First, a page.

To illustrate the nature of the proof made at the Board hearing on the delays included in category (a), we summarize evidence relating to Item 5.
Item 5 involved a claim by plaintiff that it was entitled to 13 extra days because of the extra depth of concrete caisson work plaintiff had to accomplish as a result of a change order issued by the contracting officer. As part of the contract, plaintiff was required to install about 40 caissons. On August 28, 1959, plaintiff notified the construction engineer in the field that certain walls of some of the foundation piers were collapsing due to soil conditions. Thereupon, plaintiff was instructed to deepen the piers where necessary. Plaintiff claimed that the foundation work would have been completed by September 9, 1959, rather than on September 25, 1959, the actual completion date, but for the extra work required.
Some of the caissons were to be installed near the area where an elevator slab was to be poured. The contracting officer in his decision of December 16, 1963 (in response to plaintiff's Item 1 claim), had allowed a 60-day extension of time starting September 15, 1959, because another contractor was late in furnishing drawings for the elevator construction work. (See part II of this opinion, infra, for the contracting officer's finding.) It was the government's position before the Board that this 60-day time extension also "cured" any delay plaintiff may have encountered in deepening the caissons, because the delays were concurrent.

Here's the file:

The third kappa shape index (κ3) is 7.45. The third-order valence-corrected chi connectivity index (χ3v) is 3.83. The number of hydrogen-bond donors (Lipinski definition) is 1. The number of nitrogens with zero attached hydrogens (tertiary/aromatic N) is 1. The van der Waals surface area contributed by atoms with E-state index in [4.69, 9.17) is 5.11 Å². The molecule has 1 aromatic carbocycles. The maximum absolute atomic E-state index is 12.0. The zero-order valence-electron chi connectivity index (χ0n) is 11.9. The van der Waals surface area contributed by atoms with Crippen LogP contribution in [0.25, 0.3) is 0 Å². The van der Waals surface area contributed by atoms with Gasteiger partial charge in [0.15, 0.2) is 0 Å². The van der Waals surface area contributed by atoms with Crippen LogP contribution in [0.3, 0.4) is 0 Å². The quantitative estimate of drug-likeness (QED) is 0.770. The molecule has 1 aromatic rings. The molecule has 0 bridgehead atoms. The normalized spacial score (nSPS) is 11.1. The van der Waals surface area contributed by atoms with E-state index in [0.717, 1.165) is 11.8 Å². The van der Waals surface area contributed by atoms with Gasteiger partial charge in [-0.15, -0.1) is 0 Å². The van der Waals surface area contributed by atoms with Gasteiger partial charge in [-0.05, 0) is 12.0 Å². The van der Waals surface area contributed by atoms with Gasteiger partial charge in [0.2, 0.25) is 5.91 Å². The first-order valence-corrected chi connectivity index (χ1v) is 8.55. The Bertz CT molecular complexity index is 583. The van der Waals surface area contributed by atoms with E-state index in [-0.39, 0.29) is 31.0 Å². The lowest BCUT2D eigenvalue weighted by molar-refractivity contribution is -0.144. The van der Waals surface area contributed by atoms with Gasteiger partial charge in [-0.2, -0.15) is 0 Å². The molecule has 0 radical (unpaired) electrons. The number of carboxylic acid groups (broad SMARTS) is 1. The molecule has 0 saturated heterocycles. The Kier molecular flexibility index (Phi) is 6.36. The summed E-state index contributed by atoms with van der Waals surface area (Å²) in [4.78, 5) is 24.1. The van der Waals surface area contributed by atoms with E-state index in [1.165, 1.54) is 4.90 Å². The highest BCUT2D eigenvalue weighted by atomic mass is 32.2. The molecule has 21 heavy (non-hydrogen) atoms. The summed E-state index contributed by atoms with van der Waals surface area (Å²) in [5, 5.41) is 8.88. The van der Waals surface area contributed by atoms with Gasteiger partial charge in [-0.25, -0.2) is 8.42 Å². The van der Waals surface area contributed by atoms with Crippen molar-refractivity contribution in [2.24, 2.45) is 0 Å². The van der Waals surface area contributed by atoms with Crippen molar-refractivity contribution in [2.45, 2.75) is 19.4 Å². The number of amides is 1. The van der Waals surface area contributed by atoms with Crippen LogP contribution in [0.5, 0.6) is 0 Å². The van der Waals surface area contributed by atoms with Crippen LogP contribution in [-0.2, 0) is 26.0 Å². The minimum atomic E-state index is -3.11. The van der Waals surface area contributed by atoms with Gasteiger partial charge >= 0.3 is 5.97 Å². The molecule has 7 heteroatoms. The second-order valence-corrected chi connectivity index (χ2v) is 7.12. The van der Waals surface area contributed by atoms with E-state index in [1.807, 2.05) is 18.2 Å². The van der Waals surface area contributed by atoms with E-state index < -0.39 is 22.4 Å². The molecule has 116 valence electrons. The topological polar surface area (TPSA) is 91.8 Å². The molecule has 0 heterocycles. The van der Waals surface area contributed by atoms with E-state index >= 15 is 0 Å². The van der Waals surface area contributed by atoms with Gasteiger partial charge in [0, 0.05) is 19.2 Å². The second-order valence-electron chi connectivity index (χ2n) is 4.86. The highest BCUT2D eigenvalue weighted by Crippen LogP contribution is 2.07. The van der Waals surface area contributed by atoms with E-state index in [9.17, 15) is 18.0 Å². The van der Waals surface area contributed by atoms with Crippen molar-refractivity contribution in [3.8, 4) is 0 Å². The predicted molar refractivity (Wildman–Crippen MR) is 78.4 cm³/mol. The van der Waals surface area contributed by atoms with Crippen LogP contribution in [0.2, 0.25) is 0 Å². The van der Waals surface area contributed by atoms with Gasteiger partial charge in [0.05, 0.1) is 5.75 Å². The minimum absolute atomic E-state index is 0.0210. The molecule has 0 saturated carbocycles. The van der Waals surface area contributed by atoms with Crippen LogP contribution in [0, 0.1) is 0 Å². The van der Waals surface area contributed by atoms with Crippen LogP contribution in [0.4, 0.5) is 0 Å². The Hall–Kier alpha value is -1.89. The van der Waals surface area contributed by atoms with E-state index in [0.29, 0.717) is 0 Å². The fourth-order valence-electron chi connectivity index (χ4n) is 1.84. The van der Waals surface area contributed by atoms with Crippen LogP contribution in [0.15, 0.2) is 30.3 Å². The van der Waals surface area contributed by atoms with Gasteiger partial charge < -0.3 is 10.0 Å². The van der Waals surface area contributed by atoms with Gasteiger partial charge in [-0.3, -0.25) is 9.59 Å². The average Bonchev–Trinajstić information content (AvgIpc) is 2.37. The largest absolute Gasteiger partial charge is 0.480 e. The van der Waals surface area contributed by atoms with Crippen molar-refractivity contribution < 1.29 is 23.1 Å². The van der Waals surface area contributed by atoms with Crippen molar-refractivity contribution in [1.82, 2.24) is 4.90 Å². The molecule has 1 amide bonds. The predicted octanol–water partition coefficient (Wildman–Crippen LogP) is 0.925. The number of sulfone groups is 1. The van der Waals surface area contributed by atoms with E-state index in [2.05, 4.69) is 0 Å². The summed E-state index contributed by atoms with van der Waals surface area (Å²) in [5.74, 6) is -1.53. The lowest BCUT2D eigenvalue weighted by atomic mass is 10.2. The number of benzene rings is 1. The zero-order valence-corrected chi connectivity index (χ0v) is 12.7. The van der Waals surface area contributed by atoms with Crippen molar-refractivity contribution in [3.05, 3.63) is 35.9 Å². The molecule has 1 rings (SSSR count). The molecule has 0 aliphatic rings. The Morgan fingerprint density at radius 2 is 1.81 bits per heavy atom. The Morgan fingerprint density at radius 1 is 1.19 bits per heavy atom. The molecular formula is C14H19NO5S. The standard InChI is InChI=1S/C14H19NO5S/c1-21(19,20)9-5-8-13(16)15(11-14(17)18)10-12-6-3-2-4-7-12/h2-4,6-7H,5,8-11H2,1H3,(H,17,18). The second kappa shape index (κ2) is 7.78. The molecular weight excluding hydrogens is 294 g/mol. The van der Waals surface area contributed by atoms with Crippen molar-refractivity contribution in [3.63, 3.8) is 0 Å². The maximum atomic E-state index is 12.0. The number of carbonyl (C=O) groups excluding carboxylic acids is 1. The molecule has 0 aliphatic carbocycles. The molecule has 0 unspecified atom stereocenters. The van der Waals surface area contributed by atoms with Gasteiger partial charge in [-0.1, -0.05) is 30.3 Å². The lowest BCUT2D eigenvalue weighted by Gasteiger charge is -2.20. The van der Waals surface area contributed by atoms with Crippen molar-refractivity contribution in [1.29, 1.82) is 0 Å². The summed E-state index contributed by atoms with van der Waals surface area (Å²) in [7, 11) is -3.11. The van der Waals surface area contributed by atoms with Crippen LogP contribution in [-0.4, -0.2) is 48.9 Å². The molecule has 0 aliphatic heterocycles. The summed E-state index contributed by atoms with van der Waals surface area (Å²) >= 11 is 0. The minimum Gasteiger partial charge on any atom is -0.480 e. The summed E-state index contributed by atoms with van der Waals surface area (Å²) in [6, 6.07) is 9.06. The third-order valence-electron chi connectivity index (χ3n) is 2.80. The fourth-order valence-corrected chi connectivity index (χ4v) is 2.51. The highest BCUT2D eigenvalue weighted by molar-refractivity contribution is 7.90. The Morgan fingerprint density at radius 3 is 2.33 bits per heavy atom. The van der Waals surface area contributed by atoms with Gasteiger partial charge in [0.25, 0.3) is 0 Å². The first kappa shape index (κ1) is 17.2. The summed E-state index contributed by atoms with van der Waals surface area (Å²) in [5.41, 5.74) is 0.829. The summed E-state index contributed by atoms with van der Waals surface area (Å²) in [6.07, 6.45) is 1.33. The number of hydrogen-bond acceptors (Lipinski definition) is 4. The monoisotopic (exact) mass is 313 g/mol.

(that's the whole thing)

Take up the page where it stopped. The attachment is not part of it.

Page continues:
The Board heard testimony on behalf of plaintiff from Mr. Miller, who said that plaintiff's construction records showed that plaintiff was delayed in pouring the elevator pit slab because of the delay caused by deepening the caissons. Testimony to the same effect was given by Mr. Rothenberg. In rebuttal, the government presented the testimony of a Mr. Pfeiffer, a GSA construction engineer. Mr. Pfeiffer, who was an engineer on the jobsite, but who testified mainly on the basis of his examination of government construction records, stated that the contractor would not have been delayed beyond the 60 days' extension granted due to the elevator delay. Mr. Pfeiffer's testimony certainly was not inherently implausible, though we have no way of knowing for certain whether it was any more reliable than Mr. Miller's.
Similar observations may be made regarding the evidence heard by the Board in each instance where plaintiff undertook to establish a specific period of excusable delay. In each such instance, plaintiff's evidence was met by evidence to the contrary presented by the government. With conflicting evidence to evaluate, the Board resolved the issues in favor of the government, and we cannot say that the decision is not supported by substantial evidence.